Governor Hindmarsh Hotel, Wed 24 Apr.
Arlo Guthrie greets the audience with “Thank you for coming” as he takes his seat; the rest of his band join him on stage in front of a big Gov crowd. The show begins with a two-minute stab at The Motorcycle Song, a number that most folks know.
He says that he “wanted to get that song out of the way, straight away,” and also reminds those present that tonight is a celebration of the 50th anniversary of the Alice’s Restaurant film being released. Everyone feels just that little bit older. The subdued Darkest Hour is next, from 1976’s Amigo album, featuring some fabulous Guthrie harmonica playing. He introduces the band; long-time collaborators Carol Ide (percussion and vocals), her husband Steve (guitars) and Terry A La Berry (drums) are joined by Guthrie’s son Abe on keyboards to complete the line-up.
He plays Ukulele Lady and speaks fondly of Hawaii and tells tales of his friendships with musicians from that part of the world. In keeping with the theme, the band presents the simple but spellbinding instrumental, Haleiwa Farewell. The wistful In Times Like These follows, augmented by some breezy harmonies. As the concert progresses Guthrie announces that his recent gigs have taken their toll on his voice, but it is now perfectly suited to singing the blues. He delivers the standard St. James Infirmary (Blues), which features some decent blues guitar, along with Leadbelly’s Alabama Bound. Bob Dylan’s dramatic 1965 Gates Of Eden is next in line, recorded by Guthrie some eight years later. The set finishes with the upbeat Ride ‘Til the Morning Comes.
The second stanza sees Guthrie return to the stage, without the band initially (except for the shadowy form of Abe in the background), and the audience, perhaps, has a suspicion of what is to come. Sure enough, the familiar chord-pattern begins and the sound of Alice’s Restaurant Massacree fills the air. For the next 18 minutes Guthrie recites, sings and plays his most-famous work, accompanied by the singalong crowd where appropriate. After the song, Guthrie quips “If I ever would have imagined that song would be so popular… I would have made it a helluva lot shorter!”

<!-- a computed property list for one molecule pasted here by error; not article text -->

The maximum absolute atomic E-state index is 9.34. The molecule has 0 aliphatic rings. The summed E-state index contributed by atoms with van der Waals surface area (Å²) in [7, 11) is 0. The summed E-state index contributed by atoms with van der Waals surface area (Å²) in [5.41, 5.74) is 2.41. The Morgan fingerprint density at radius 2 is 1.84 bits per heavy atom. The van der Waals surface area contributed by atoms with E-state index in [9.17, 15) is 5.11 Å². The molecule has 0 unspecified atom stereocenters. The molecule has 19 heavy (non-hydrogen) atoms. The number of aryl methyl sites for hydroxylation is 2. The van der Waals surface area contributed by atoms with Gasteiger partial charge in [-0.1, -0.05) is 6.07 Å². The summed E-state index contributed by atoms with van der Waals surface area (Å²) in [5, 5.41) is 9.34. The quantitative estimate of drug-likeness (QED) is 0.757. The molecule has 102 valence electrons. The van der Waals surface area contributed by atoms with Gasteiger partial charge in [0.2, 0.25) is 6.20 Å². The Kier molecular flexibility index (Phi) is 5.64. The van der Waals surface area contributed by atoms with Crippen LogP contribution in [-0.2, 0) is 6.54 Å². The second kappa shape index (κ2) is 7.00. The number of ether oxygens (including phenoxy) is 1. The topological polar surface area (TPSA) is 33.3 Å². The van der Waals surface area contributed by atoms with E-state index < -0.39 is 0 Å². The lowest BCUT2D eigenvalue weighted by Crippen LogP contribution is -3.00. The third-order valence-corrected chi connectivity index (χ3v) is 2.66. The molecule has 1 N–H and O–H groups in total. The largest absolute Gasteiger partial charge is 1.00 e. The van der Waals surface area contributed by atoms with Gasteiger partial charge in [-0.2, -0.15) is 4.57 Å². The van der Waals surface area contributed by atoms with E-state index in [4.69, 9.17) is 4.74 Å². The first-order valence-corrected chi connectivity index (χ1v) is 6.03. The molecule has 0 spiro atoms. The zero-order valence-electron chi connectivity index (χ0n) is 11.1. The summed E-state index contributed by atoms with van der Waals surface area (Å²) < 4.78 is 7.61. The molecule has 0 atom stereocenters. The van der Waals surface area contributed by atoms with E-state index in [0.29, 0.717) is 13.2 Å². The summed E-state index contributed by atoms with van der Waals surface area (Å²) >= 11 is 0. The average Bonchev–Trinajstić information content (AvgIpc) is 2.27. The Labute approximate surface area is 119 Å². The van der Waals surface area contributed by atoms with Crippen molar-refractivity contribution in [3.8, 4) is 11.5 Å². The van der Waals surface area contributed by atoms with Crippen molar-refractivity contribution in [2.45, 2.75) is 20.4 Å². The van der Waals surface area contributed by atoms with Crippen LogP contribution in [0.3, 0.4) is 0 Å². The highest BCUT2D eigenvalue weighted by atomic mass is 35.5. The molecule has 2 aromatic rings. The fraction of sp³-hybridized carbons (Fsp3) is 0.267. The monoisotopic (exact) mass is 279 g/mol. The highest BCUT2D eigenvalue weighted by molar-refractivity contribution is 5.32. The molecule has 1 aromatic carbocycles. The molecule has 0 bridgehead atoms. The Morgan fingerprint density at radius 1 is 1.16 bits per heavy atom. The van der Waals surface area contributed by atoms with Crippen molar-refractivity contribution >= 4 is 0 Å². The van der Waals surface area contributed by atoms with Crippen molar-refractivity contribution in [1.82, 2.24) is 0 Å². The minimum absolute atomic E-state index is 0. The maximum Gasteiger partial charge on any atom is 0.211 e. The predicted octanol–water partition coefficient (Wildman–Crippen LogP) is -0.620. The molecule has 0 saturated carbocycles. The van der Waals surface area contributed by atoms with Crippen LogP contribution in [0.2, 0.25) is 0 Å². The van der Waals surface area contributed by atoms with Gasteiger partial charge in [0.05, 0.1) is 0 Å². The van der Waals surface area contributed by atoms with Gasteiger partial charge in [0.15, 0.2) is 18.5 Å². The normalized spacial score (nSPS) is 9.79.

The remainder of this shorter set comprises Coming Into Los Angeles, seen and heard by the whole world in 1970’s Woodstock, allowing both electric guitar and keyboards room to flourish. Guthrie moves to keyboards for All Over The World, and the second-most expected song of the evening, The City Of New Orleans. Rapturous applause greets the conclusion of the song, but it is also the last of the set. Almost. Guthrie says that it’s the end of the show, but then announces that there will be one more song. It’s a real treat. Guthrie has put his father Woody’s words to music, and My Peace might just be the most moving segment of the entire evening.
Guthrie stands and, with the rest of his musical companions, waves goodbye to his fans and disappears into the darkness. This has been a great performance, featuring an excellently curated setlist, and punters are heading home happy. Probably while humming the refrain from Alice’s Restaurant.
by David Robinson
Image courtesy of David Robinson